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Grandson of Pulitzer Prize Naval Historian Charged With Theft

The grandson of Rear Admiral Samuel Eliot Morison allegedly stole 34 boxes of materials from the Navy Archives in Washington, D.C.

The grandson of Rear Admiral Samuel Eliot Morison allegedly stole 34 boxes of materials from the Navy Archives in Washington, D.C. Credit: File|Patch
The grandson of Rear Admiral Samuel Eliot Morison allegedly stole 34 boxes of materials from the Navy Archives in Washington, D.C. Credit: File|Patch
A Crofton man was arrested Tuesday and charged in federal court with stealing government property -- 34 boxes of maps, charts, negatives, illustrations, photographs and textual materials -- from the Navy Archives in Washington, D.C.

Samuel Loring Morison, 69, is the grandson of former naval historian and two-time Pulitzer Prize-winner Samuel Eliot Morison who died in 1976.

According to The Capital Gazette, some of the documents included research and files that had belonged to Samuel L. Morison’s grandfather and were used to write “The History of United States Naval Operations in World War,” published in 15 volumes between 1947 and 1962.

The elder Morison served as a private in the U.S. Army during World War I, though not overseas, according to a biography written about him on the Naval History and Heritage website. He became a professor at Harvard University in 1925. Morison also served as a lieutenant commander of the U.S. Naval Reserve during World War II and was promoted to rear admiral after he retired.

He received two Pulitzer Prizes, both in the category of biography for his works Admiral of the Ocean Sea (1943), a biography of Christopher Columbus, and John Paul Jones -- written in 1959, awarded in 1960).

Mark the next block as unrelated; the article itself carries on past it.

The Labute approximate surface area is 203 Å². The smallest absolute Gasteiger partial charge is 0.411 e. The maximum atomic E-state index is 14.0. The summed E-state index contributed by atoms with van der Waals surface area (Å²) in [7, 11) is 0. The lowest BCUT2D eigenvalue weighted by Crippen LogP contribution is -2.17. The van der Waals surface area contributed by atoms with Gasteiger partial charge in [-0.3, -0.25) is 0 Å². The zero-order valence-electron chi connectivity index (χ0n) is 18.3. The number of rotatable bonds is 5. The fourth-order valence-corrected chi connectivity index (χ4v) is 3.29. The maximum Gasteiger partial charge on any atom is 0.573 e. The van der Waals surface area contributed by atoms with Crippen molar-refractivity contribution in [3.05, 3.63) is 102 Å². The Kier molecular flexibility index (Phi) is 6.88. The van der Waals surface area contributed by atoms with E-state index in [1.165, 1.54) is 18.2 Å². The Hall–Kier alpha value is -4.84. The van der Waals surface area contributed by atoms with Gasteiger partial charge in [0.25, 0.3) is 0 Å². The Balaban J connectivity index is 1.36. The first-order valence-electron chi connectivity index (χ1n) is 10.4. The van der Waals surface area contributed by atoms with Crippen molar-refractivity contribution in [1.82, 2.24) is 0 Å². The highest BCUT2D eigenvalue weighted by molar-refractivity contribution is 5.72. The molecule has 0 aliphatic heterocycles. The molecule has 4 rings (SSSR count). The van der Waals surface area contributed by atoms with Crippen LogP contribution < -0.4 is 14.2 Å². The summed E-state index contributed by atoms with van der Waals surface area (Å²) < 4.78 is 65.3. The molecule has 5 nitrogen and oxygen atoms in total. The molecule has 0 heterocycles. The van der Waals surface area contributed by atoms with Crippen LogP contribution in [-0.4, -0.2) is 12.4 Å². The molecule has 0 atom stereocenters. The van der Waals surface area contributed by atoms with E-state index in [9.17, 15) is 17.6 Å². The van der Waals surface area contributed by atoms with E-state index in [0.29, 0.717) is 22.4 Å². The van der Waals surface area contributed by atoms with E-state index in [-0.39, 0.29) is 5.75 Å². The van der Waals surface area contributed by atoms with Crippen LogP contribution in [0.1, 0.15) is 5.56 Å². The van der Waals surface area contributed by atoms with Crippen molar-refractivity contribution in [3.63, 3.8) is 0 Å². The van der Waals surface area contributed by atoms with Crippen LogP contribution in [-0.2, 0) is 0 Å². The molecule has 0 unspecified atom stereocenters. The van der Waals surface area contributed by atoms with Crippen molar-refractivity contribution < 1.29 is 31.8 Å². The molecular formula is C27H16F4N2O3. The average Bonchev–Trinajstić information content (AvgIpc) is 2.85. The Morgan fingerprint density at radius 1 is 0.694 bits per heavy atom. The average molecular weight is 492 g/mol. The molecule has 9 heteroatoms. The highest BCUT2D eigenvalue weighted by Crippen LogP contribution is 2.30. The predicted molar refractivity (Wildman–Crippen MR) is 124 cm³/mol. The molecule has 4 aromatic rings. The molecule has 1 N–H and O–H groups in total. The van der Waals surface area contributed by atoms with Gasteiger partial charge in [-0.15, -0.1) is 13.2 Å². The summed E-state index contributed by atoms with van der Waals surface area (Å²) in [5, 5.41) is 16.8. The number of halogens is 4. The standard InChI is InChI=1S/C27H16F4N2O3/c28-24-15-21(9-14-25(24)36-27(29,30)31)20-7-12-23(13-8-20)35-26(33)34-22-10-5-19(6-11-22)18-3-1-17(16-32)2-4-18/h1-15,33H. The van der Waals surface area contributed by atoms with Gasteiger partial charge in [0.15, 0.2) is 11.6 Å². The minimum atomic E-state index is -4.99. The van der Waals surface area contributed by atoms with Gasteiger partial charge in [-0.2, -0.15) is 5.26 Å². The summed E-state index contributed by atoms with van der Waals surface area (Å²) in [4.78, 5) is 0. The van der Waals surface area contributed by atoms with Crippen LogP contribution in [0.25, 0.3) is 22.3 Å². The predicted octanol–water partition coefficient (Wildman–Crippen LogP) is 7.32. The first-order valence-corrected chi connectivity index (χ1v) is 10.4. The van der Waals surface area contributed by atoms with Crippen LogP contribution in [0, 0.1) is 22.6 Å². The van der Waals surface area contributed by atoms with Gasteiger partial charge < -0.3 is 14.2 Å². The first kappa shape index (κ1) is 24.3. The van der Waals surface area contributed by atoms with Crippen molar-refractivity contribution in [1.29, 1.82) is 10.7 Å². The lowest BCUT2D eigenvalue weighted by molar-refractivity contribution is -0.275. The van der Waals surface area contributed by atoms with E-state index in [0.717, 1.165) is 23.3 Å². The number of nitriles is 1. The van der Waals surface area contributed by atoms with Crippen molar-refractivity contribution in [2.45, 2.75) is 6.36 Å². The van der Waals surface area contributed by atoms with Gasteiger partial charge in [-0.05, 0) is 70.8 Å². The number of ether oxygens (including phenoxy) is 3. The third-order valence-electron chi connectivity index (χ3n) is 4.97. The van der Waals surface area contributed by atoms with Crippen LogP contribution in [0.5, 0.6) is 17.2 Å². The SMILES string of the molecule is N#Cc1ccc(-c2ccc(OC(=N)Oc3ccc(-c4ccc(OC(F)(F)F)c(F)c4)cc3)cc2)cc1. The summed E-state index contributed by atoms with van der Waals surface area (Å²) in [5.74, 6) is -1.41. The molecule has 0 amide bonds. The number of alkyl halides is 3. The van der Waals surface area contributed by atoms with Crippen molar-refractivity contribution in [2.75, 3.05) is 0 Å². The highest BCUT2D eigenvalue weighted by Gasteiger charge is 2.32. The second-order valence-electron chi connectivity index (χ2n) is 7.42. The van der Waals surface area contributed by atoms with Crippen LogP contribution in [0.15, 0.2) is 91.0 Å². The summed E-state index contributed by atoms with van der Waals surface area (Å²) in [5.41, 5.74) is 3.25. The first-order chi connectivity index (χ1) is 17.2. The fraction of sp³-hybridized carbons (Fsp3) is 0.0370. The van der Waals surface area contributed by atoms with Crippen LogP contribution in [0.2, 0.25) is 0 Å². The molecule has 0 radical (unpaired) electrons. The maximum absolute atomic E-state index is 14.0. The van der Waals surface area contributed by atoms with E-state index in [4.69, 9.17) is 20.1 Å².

CBS DC reports that Samuel L. Morison called his grandfather his “idol.”

The recent theft allegations are not the first federal crimes with which Samuel L. Morison has been charged. In 1985, Morison was convicted of espionage and stealing government property, according to The Capital Gazette.

Morison had leaked three spy satellite photographs, depicting the Soviet Navy’s first nuclear-powered aircraft carrier, to British military magazine Jane’s Defence Weekly, CBS DC reports. At the time, he was employed as an intelligence analyst for the Navy. Morison was sentenced to two years in prison and was pardoned by President Bill Clinton in 2001.

The Capital Gazette reports that charging documents state Morison was a part-time researcher at the Navy Archives between July 2010 and February 2013 and had extensive access to the files.

Morison began his employment at the facility when he became involved in producing a history of the Navy’s role in the war on terror, according to The Baltimore Sun. The materials in question were missing for a year and were first reported as missing in February 2013. The newspaper reports the first tip to the documents’ whereabouts came a year later when “Morison had contacted a bookseller who agreed to take $5,000 worth of the papers and sell them on a consignment basis at his shop and through eBay.”

A search warrant was issued for Morison’s home on May 21, Capital Gazette reports, where the 34 boxes of materials were collected.

CBS DC reports that Morison directed questions to his attorney, Jim Wyda, who wrote in an email that he and Morison look forward to addressing allegations in court.

Morison was arrested Tuesday but released pending trial. He faces up to 10 years in prison if convicted for stealing government property.
Harford County Native June 12, 2014 at 09:03 AM
Really surprised that a government agency would hire someone that has stolen from them before. Having been convicted of espionage and stealing government property even though he was pardoned by Clinton he should have not been allowed another job in government.

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